Despite the flatter curve, ARM production has not and is not expected to decline in the near term, analysts said. In fact, the Mortgage Bankers Association reported last week that ARM share of applications is still at a historically high 46% by dollar volume.

Citigroup Global Markets reports that there are three primary factors buttressing ARM supply: teaser rates, home price appreciation and borrower comfort with ARM product. Lenders have increased the initial rate discounts, or teaser rates, on ARM products just to maintain mortgage pipeline volumes, according to the report. Additionally, borrowers have switched from fixed rate to ARMs over a one-year period through 3Q04 as home prices rose significantly by 12.4%. Borrowers have also become more comfortable with the reset risk in ARMs.

Citigroup researchers stated that while they expect home appreciation to slow significantly at a certain point, most indicators suggest that the housing sector will not weaken considerably over the near term, adding that "the housing market could continue without a substantial downturn through 2005 or even longer." They report that if home price appreciation remains reasonably robust this year, the movement from fixed-rates to ARMs that has contributed to comparatively fast fixed-rate, low coupon issue - such as 5s - speeds could continue throughout 2005. Also, since other factors boosting speeds - such as cash-out activity - also rely on home price strength, fast low-coupon seasoning should generally persist for another year, said analysts.

Other analysts have said that ARM rates remain attractive even to the fixed-rate borrower. Bill Berliner, MBS analyst at Countrywide Securities, said that hybrid ARM rates have not risen significantly, so there is still incentive for borrowers in the fixed-rate sector to move into ARMs. Additionally, hybrid ARM rates usually track intermediate swap rates, which have not underperformed nearly as much as short rates over the past few months.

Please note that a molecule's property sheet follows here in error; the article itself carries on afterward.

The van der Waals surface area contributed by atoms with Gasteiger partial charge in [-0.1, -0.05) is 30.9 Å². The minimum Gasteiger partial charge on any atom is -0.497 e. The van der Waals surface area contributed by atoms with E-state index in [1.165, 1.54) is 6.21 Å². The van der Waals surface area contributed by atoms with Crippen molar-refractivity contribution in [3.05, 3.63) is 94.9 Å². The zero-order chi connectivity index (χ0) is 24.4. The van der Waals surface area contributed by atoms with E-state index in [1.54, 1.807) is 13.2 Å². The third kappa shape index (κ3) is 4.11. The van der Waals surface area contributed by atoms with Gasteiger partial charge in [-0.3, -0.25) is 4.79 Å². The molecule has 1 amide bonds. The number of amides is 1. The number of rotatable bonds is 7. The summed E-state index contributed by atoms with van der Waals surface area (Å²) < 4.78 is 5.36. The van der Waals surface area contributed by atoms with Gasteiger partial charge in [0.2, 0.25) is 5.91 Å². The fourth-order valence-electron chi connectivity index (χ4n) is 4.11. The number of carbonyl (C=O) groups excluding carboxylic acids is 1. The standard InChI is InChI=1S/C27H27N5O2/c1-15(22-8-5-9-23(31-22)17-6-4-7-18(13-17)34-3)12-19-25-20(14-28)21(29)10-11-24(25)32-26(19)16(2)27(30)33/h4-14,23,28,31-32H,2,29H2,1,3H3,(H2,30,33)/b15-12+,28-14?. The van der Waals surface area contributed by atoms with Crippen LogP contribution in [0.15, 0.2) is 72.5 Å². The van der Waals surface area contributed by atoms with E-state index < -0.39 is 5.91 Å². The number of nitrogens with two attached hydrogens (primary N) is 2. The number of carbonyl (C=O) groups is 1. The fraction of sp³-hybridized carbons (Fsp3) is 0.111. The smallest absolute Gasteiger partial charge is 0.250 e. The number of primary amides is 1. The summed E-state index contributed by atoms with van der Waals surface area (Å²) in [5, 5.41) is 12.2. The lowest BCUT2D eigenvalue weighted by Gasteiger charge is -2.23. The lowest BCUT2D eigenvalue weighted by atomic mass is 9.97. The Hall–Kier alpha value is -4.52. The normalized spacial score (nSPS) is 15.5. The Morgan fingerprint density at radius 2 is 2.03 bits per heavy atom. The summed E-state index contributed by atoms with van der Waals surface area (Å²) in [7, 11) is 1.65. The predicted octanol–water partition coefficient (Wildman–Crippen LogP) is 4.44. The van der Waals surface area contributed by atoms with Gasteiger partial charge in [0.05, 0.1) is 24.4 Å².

For instance, Berliner said that the two- 10-year Treasury spread has flattened more than 30 basis points since last December. By comparison, the five- 10-year Treasury spread has only flattened by 12 basis points over the same period, and the spread between 5- and 10-year swaps has narrowed by a similar amount. The favorable ARM rates, which track intermediate-term rates, have been passed through to consumers.

On the demand side, Lehman Brothers said that despite concerns about GSE portfolio growth, the agency hybrid sector is not expected to suffer. Additionally, supply-demand imbalances are unlikely to occur because, in the most plausible scenario - where GSE portfolio size remains unchanged - reinvestment of paydowns should be sufficient to absorb a substantial percentage of agency hybrid supply. Furthermore, even if GSEs do not add hybrids to their portfolio in the near term, the overwhelming bank demand for the product is expected to prevent spreads in the sector from widening.

Lehman also noted that GSE demand for hybrids has been strong recently. For instance, analysts estimate that Fannie Mae's ARM portfolio has increased by greater than $50 billion while the fixed rate portfolio decreased significantly by $80 billion.

Lehman analysts added that even if the GSEs do not maintain hybrid exposure in the near term, banks would provide a backstop bid and sap up hybrid supply. Hybrids make a more ideal match for bank liabilities, which have an approximate two-year duration. Banks have been adding exposure to the sector recently, as evidenced by banks retaining approximately $50 billion of the $80 billion to $90 billion monthly hybrid originations on their balance sheets. Additionally, Lehman cited that banks securities portfolios have reflected a 15% swing favoring hybrids over the past year.

Copyright 2005 Thomson Media Inc. All Rights Reserved.

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